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Waterbury mayor says he won't seek reelection

Mayor Neil O'Leary announced his decision during his State of the City address Thursday afternoon.

WATERBURY, Conn. — Waterbury Mayor Neil O'Leary will not be seeking reelection to run the Brass City.

He announced his decision during his State of the City address Thursday afternoon.

"After much agonizing thoughts and reflections, I have decided that this will be my last term as mayor of our city," O'Leary said.

From a 21-year-old patrolman in 1980 to the chief of police, retiring in 2009. 

O’Leary was sworn in as mayor in 2011. He will have completed 43 years of service in Brass City before turning 65 this year.

“My family has made it clear to me that they would like to see if we can spend a little bit more time together. This is a 7-day-a-week job as you well know and I’m ready,” O’Leary told FOX61 after his announcement.

He thanked the Malloy and Lamont administrations, city aldermen and other city leaders for their support during his time in office. During the luncheon, he highlighted city achievements, which included growing property values and bond ratings, city revitalization, and ongoing efforts to reduce crime in the city.

"I just challenged all of you to make sure that whoever represents the mayor - whoever the next mayor is or during the campaign - you hold them accountable to make sure that we don't go backwards to those dark days," O'Leary said to those in attendance at the luncheon.

O’Leary touted moving the Brass City from junk to AA bond rating with a net taxable grand list of $6.8 billion. He highlighted projects like the 18-month, 10-million-dollar downtown utility replacement. 

“We’re excited about the future of downtown,” he said.

This annual address will be O’Leary’s last and it was different from years prior. Hundreds of business leaders were handed a sheet of crime stats detailing 96 shootings last year of which 45 percent were committed by so-called violent felons and 18 percent by people with prior convictions. O’Leary used the podium to call for statewide policy changes to address crime before leaving office in eight months at the end of his term.  

Just four days after the city’s third homicide of 2023. O’Leary turned to crime stats and called for stricter punishments for felons. 

“When you hear about crime in Connecticut or anywhere in the country don’t look to the police, look to the legislature,” he said.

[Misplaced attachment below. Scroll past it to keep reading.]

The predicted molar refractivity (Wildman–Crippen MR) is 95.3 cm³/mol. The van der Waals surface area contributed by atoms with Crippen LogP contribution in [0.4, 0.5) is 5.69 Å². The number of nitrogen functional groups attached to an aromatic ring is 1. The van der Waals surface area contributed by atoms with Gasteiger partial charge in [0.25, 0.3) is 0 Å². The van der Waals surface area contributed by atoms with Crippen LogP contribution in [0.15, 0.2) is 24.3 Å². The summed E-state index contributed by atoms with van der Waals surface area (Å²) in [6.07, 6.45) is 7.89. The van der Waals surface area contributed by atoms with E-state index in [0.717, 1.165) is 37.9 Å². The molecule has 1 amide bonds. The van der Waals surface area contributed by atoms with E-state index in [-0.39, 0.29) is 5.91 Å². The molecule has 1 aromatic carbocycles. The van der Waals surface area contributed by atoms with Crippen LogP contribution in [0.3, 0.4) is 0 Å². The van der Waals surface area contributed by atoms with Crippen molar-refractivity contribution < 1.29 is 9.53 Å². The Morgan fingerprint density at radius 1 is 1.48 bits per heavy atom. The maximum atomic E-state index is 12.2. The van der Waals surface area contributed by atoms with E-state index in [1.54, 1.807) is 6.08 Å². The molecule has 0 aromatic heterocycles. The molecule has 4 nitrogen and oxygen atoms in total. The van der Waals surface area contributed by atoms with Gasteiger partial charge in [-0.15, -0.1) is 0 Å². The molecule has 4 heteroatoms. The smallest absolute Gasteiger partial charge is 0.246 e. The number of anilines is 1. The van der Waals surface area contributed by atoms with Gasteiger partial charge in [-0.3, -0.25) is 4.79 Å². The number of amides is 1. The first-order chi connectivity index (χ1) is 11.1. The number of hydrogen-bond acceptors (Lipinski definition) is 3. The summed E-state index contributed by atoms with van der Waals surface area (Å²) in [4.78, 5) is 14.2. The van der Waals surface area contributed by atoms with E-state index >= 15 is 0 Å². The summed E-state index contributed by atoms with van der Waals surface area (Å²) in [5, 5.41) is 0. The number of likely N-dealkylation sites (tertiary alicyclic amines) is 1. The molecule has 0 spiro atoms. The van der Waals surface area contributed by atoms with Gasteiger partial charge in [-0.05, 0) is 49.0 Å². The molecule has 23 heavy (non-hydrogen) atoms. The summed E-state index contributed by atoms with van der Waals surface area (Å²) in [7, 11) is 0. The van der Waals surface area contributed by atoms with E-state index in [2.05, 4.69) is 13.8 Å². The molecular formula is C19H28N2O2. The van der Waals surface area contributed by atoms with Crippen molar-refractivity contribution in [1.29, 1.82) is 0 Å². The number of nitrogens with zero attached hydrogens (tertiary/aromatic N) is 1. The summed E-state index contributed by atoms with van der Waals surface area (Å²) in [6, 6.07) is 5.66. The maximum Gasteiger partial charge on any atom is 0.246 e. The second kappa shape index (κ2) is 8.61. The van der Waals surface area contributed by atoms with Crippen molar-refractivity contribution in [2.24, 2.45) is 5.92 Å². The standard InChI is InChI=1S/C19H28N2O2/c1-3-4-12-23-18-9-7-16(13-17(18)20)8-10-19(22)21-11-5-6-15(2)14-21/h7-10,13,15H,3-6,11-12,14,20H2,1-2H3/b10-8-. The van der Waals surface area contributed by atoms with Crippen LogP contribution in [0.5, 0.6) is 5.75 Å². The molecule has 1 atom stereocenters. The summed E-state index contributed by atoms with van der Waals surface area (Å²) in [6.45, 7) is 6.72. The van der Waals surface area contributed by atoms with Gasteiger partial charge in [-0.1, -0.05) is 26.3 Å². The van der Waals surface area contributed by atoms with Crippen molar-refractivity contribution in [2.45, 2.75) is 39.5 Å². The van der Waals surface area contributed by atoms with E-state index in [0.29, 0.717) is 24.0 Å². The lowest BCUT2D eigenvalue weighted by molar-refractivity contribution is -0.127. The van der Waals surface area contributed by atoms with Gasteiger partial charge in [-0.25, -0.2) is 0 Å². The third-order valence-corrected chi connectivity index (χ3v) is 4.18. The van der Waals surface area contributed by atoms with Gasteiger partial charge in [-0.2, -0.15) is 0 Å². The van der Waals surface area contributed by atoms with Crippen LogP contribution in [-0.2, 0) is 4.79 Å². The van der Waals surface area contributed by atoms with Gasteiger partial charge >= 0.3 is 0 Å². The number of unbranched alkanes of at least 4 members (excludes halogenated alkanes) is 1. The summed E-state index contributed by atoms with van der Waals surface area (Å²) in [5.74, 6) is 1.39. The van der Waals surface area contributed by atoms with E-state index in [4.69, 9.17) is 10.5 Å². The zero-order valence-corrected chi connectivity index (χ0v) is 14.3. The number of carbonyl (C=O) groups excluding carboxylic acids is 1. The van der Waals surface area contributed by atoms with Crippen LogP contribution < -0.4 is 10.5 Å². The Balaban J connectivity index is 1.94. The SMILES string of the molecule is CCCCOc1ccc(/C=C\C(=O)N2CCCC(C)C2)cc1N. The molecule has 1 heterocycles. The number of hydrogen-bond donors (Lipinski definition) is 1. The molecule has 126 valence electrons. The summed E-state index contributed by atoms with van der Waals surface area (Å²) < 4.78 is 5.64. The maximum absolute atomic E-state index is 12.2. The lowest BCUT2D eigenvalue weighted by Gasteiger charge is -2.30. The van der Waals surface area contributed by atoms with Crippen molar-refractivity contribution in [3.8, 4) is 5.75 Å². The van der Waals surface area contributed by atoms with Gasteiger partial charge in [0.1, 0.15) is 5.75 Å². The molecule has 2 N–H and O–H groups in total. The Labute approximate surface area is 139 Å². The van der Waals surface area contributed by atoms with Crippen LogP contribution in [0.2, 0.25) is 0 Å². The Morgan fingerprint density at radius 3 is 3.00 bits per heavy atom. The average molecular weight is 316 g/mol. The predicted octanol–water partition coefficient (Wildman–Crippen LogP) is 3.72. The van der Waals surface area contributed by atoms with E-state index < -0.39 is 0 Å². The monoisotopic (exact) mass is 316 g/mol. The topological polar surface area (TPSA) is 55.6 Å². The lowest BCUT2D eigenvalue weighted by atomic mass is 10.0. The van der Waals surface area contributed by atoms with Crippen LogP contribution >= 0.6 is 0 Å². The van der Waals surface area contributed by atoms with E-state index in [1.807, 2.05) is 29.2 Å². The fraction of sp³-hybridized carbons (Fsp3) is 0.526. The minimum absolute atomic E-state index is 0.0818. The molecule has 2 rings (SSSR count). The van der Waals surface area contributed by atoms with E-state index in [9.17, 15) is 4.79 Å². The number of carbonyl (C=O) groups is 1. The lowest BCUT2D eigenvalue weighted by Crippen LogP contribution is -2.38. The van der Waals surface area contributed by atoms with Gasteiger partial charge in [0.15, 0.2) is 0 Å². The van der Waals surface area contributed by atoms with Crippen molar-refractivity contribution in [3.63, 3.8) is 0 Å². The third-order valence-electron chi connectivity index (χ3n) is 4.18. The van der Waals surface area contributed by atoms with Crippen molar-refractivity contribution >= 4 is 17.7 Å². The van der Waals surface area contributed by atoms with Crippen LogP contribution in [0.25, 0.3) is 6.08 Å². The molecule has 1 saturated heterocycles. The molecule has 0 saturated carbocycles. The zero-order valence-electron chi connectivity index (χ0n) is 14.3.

Comptroller Sean Scanlon said Waterbury and Connecticut are "stronger and safer" thanks to O'Leary's work as mayor.

“Public service and dedication to his community is something he has spent his entire life doing. Possessing an unmatched love for his city, Waterbury's progress under his leadership is both extremely visible and incredibly remarkable," Scanlon said in a statement, and then added, "Given the sacrifices he has made for his community, I hope that whatever exciting chapter is next for him allows him to spend some more continuing to be both."

Mayor of Hartford Luke Bronin calls O'Leary a "true friend" of his and a "tireless advocate" for the state.

"He’s as good at getting things done as anyone I know, and he combines that skill with a deep commitment to doing the right thing, sticking to his principles, fighting for what he believes in, and working every day to make things better for his city and for our state," Bronin said of O'Leary in a statement.

Attorney General William Tong also released a statement regarding O'Leary, saying, "Mayor O’Leary has been a singular and essential partner in Connecticut’s unified fight to hold the addiction industry accountable for the devastation of the opioid epidemic. His selfless leadership has made an invaluable impact not only in Waterbury but across Connecticut and nationwide. He is the definition of a public servant, and his steady voice, friendship, and guidance will be sorely missed. I wish him and his family all the best."

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As of Thursday, two people have filed paperwork with the town clerk to be the next mayor: Democrat Keisha Gilliams and Republican Dawn Maiorano. 

O’Leary says he encouraged his Board of Aldermen President Paul Pernerewski Jr. to file exploratory paperwork recently.

“Obviously he’s very important to me and we’ll see where it goes from here,” O’Leary said of Pernerewski, who told Fox61 he’s moving full steam ahead in his bid for mayor.

Samaia Hernandez is a reporter for FOX61 News. She can be reached at shernandez@fox61.com. Follow her on Facebook, Twitter, and Instagram.


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